Regular price: $31.50

Membership details Membership details
  • A 30-day trial plus your first audiobook, free.
  • 1 credit/month after trial – good for any book, any price.
  • Easy exchanges – swap any book you don’t love.
  • Keep your audiobooks, even if you cancel.
  • After your trial, Audible is just $14.95/month.
Select or Add a new payment method

Buy Now with 1 Credit

By confirming your purchase, you agree to Audible's Conditions of Use and Amazon's Privacy Notice. Taxes where applicable.

Buy Now for $31.50

Pay using card ending in
By confirming your purchase, you agree to Audible's Conditions of Use and Amazon's Privacy Notice. Taxes where applicable.

Add to Library for $0.00

By confirming your purchase, you agree to Audible's Conditions of Use and Amazon's Privacy Notice. Taxes where applicable.

Publisher's Summary

A rollicking true-crime adventure and a thought-provoking exploration of the human drive to possess natural beauty for readers of The Stranger in the Woods, The Lost City of Z, and The Orchid Thief.
On a cool June evening in 2009, after performing a concert at London's Royal Academy of Music, 20-year-old American flautist Edwin Rist boarded a train for a suburban outpost of the British Museum of Natural History. Home to one of the largest ornithological collections in the world, the Tring museum was full of rare bird specimens whose gorgeous feathers were worth staggering amounts of money to the men who shared Edwin's obsession: the Victorian art of salmon fly-tying. Once inside the museum, the champion fly-tier grabbed hundreds of bird skins - some collected 150 years earlier by a contemporary of Darwin's, Alfred Russel Wallace, who'd risked everything to gather them - and escaped into the darkness.
Two years later, Kirk Wallace Johnson was waist high in a river in northern New Mexico when his fly-fishing guide told him about the heist. He was soon consumed by the strange case of the feather thief. What would possess a person to steal dead birds? Had Edwin paid the price for his crime? What became of the missing skins? In his search for answers, Johnson was catapulted into a years-long, worldwide investigation. The gripping story of a bizarre and shocking crime, and one man's relentless pursuit of justice, The Feather Thief is also a fascinating exploration of obsession, and man's destructive instinct to harvest the beauty of nature.
©2018 Kirk Wallace Johnson (P)2018 Penguin Audio
Show More Show Less

Customer Reviews

Most Helpful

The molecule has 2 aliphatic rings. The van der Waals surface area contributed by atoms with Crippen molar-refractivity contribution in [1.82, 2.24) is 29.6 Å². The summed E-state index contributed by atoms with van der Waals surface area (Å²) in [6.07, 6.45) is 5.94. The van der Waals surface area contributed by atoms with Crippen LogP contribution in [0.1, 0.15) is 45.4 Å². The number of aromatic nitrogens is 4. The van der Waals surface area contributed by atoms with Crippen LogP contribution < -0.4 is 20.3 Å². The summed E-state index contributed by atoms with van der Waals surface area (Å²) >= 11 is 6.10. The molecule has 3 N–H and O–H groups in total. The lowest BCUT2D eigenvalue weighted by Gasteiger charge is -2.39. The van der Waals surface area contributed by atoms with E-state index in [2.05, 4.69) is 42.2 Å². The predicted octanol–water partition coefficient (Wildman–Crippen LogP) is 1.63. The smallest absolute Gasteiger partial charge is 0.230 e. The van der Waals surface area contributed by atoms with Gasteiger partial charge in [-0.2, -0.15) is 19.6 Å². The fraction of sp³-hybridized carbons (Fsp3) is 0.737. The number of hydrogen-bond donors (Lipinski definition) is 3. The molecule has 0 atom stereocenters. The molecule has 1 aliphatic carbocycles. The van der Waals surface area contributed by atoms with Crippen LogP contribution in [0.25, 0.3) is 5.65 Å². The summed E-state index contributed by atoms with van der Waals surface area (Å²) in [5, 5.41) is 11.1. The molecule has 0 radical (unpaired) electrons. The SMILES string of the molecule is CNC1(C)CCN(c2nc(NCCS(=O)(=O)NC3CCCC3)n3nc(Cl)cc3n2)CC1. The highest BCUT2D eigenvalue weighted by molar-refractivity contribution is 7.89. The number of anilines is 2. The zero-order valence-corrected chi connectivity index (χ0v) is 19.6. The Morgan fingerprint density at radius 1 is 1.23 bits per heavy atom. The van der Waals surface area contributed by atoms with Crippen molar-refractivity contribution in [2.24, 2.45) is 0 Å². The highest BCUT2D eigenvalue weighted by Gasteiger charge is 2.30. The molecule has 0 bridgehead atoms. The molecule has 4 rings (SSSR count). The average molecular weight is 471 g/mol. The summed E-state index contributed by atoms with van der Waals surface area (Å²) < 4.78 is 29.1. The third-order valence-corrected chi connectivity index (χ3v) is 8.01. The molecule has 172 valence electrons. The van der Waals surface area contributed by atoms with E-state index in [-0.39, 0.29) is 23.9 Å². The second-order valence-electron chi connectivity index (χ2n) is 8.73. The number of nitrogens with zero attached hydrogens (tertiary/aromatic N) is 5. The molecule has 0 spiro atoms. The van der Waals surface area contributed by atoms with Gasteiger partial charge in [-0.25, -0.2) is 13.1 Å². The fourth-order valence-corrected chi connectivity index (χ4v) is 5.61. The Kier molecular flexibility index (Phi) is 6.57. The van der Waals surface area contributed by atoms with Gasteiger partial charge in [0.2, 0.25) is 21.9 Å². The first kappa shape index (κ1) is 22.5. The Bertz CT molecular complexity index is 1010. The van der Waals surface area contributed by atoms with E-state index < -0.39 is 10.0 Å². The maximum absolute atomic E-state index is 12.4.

5 out of 5 stars
By Sylvia on 04-28-18

Unusual and true natural history mystery!

This is a fascinating book that not only explains about the particular theft of feathers and bird skins, but also about the function of museums and other institutions keeping actual collections of these and why people would want to steal these things. As I said, not just birds but also things like elephant tusks and turtles and all types of animals. The reason I gave the story only four stars is because the detailed theft story began but then diverged off into speaking about all these other topics marginally related to the actual feather theft. Once it got back to the actual feather theft, I was a little confused about who was who and the wheres and whens and so on. But I eventually got back on to the gist of things. Although I have a degree in biology and have both used and contributed to various collections myself, of reptiles/amphibians, not birds, I did not know a good number of things covered by this story. If you have an interest in biology or natural history or ecology or conservation or museums or even just history, I think you would enjoy this audiobook because it is rather unique and presents facts and stories that you may never have heard and relates them together in a way you may not have been aware that they relate. So I have spoken this into my phone rather than typed it and I hope that it makes sense to you. I enjoyed this audiobook. P. S. If you are interested in flyfishing or fly tying, you would probably really, really get into this book!!!

Read More Hide me

5 of 5 people found this review helpful

5 out of 5 stars
By Anonymous User on 05-04-18

A good author can write about anything.

Who would have thought there would be drama in fly tying! Highly recommend, if a bit obscure.

Read More Hide me

2 of 2 people found this review helpful

See all Reviews